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Finance minister: Ringgit expected to continue strengthening; trading at RM4.50 vs USD year-end

Publish date: Thu, 29 Feb 2024, 02:36 PM

KUALA LUMPUR, Feb 29 — The ringgit is expected to continue to strengthen this year, trading at RM4.50 against the US dollar by year-end, driven by the country’s positive economic performance, said Finance Minister II, Datuk Seri Amir Hamzah Azizan.

He said coordination between the Ministry of Finance and Bank Negara Malaysia (BNM), as well as joint efforts between government-linked investment companies (GLCs) and government-linked companies (GLICs) will help to increase inflows into the foreign exchange market to strengthen the value of the ringgit.

He said BNM is also always ready to intervene in the foreign exchange market to curb currency movements that are considered excessive.

“For example, BNM will sell US dollars from its reserves to curb the excessive weakness of the ringgit.

“The efforts made by the government are effective and there is no need to use instruments such as pegging the ringgit or shutting down the ringgit exchange as was done during the Asian Financial Crisis,” Amir Hamzah said during the question and answer session in the Dewan Rakyat, today.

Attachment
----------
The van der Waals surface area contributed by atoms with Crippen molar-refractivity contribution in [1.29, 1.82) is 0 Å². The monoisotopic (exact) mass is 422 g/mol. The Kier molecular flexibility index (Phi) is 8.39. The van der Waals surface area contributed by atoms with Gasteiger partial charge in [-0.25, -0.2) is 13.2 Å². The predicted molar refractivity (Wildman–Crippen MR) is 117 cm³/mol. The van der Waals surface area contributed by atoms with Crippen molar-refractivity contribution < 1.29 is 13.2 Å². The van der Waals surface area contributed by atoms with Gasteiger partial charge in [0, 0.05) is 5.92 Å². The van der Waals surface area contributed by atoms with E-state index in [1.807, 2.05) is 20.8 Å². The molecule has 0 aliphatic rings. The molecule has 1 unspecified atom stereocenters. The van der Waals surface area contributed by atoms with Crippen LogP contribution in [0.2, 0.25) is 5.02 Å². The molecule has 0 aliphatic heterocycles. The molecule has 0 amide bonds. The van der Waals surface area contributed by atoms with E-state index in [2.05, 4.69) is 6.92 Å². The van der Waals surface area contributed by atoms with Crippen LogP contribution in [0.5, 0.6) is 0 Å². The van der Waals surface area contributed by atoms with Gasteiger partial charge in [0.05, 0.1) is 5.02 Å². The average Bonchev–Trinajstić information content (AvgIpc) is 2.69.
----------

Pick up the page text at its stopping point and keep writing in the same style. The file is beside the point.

He said this in reply to a supplementary question from Lim Guan Eng (PH-Bagan) who wanted to know the government’s projection on the local currency’s recovery and the steps taken by BNM to strengthen the value of the ringgit.

Amir Hamzah said the ringgit’s movement is influenced by various factors, and the current depreciation is largely driven by the strengthening of the US dollar and the uncertainty of China’s economic growth, which has also affected other regional currencies.

As of Feb 28, 2024, the value of the ringgit has depreciated by 3.5 per cent against the US dollar, in tandem with regional currencies such as the Japanese yen (-6.3 per cent), the Thai baht (-4.7 per cent) and the Korean won (-3.3 per cent).

Amir Hamzah said BNM will continue to monitor the financial market and take necessary measures, including intervention in the foreign exchange market to curb excessive currency movements.

The central bank also monitors the conversion of export proceeds into ringgit by exporting companies, in addition to continuing efforts to encourage the use of the local currency for export settlements to reduce dependence on the movement of the US dollar.

“The government also controls overseas investments by private companies to reduce pressure on the ringgit, including encouraging them to prioritise domestic investments as well as delaying new overseas investments.

“Foreign investments implemented also need to be managed prudently, such as hedging foreign currency exposure and bringing back proceeds from overseas investments to reduce the high pressure on the ringgit,” he said. — Bernama

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